11 January 2014
Last updated at 07:31 ET
Ariel Sharon was one of the most prominent figures in Israel's history - both on the battlefield and in political life.
From when he was a young man, living in what was then Palestine under British control, he fought for and helped build the state of Israel.
Sharon fought in four of Israel's wars, earning a reputation as a fearless soldier and a brilliant strategist.
When Egypt and Syria launched a surprise attack in 1973, he led a division that cut off Egyptian soldiers on the Sinai peninsula - a move that helped Israel win the war.
A move into politics swiftly beckoned, but he spent only a year as an MP before becoming security adviser to the then-Israeli Prime Minister Yitzhak Rabin (pictured centre) in 1975.
It was not long before he was back in parliament, and in 1981 he was appointed defence minister by Prime Minister Menachem Begin.
He resigned two years later after he was found indirectly responsible for the Sabra and Shatila massacres during Israel's invasion of Lebanon in 1982. The killing of hundreds of Palestinians at refugee camps under Israeli control made him a hate figure among Palestinians.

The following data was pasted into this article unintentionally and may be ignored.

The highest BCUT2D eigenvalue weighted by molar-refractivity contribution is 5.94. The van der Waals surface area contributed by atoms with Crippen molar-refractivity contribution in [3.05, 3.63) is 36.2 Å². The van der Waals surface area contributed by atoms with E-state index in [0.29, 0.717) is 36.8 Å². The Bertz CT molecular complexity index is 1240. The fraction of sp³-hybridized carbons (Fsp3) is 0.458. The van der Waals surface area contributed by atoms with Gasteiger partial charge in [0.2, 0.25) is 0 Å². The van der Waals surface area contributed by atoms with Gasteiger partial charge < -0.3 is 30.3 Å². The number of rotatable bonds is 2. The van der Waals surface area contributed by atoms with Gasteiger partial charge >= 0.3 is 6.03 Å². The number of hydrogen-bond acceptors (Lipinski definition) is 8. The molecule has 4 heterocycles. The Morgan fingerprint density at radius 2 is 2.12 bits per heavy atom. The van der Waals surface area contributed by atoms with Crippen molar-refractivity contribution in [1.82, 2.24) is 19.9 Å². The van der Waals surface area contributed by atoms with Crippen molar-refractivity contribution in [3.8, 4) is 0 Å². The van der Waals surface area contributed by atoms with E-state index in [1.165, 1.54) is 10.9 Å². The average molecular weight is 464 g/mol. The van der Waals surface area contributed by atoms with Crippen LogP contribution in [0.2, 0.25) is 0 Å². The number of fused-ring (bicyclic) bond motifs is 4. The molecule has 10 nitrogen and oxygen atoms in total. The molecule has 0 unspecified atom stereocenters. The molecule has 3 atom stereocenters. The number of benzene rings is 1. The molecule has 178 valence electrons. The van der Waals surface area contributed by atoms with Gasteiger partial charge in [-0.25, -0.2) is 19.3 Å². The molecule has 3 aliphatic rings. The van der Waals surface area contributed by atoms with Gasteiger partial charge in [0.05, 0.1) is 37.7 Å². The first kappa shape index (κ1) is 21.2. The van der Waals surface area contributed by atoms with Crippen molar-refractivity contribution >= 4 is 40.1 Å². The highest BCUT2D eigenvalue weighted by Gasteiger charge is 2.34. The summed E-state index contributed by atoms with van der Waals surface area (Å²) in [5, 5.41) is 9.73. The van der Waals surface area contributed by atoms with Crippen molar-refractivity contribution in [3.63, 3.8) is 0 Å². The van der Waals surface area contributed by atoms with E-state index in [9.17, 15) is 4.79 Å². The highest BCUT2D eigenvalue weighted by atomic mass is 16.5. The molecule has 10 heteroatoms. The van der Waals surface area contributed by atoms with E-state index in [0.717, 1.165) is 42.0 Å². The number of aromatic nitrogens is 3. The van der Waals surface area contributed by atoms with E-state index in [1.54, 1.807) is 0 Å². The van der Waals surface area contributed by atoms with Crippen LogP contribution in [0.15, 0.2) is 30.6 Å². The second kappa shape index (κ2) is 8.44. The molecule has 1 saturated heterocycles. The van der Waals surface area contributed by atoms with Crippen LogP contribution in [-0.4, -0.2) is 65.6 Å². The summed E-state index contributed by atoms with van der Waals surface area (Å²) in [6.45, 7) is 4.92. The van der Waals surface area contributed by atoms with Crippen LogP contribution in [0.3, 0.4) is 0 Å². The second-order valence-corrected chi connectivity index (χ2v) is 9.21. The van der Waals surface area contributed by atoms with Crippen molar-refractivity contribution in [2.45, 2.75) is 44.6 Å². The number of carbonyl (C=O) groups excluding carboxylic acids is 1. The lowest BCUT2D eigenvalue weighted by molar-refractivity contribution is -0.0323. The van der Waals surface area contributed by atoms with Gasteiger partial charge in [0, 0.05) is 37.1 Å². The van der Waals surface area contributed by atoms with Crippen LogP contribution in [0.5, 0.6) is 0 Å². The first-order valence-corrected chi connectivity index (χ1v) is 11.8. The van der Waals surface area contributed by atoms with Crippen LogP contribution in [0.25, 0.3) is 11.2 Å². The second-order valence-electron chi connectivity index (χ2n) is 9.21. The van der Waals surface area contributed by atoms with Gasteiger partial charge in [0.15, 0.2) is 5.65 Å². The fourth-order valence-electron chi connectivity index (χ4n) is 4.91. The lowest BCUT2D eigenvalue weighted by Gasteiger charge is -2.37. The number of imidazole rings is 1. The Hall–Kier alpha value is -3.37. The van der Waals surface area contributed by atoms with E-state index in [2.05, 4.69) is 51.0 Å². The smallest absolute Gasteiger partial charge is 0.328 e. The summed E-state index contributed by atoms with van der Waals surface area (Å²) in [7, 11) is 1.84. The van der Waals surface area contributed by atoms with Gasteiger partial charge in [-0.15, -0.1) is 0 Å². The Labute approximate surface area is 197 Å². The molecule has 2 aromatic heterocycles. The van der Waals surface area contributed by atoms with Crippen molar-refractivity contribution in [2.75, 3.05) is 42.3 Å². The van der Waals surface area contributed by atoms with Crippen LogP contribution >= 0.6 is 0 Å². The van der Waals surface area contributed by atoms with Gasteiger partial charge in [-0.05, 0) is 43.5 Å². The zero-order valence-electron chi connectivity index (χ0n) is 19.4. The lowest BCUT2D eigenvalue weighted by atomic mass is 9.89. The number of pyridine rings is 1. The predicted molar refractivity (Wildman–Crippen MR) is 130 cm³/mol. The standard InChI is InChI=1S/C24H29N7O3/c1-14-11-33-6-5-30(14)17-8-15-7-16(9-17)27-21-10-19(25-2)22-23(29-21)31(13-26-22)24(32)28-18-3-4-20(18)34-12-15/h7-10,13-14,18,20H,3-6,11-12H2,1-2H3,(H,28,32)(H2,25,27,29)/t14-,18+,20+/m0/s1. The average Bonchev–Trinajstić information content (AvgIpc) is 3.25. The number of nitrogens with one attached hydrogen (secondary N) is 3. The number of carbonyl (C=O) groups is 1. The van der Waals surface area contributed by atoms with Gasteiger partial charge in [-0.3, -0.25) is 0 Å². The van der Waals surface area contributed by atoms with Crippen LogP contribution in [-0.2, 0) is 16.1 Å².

Popular with the Israeli right, Sharon went on to hold several other key posts in government. During the 1980s and '90s, he was instrumental in the controversial building of Jewish settlements in the occupied West Bank and Gaza.
Sharon became foreign minister in 1998 and negotiated a land transfer deal with the Palestinians at peace talks in the US that year. There was deep distrust between him and Palestinian leader Yasser Arafat, pictured here at the Wye River talks.
As opposition leader in 2000, Mr Sharon paid a controversial visit to the holy compound in Jerusalem known as the Temple Mount to Jews and Haram al-Sharif to Muslims. Palestinians rioted and the second intifada (uprising) ensued.
Sharon became prime minister in 2001, winning by a landslide with a pledge to bring peace and security to Israel. The following years though saw a worsening of violence with the Palestinians.
Sharon had championed Jewish settlers in the occupied West Bank and Gaza, but in one of the most controversial decisions of his career, he pulled settlers and troops out of the Gaza Strip in 2005.
Away from the political arena, Sharon was a farmer and spent family time at his ranch near Sderot in the Negev desert.
He looked set to win re-election when he suffered a succession of strokes in 2005 and 2006. He fell into a coma, from which he never recovered.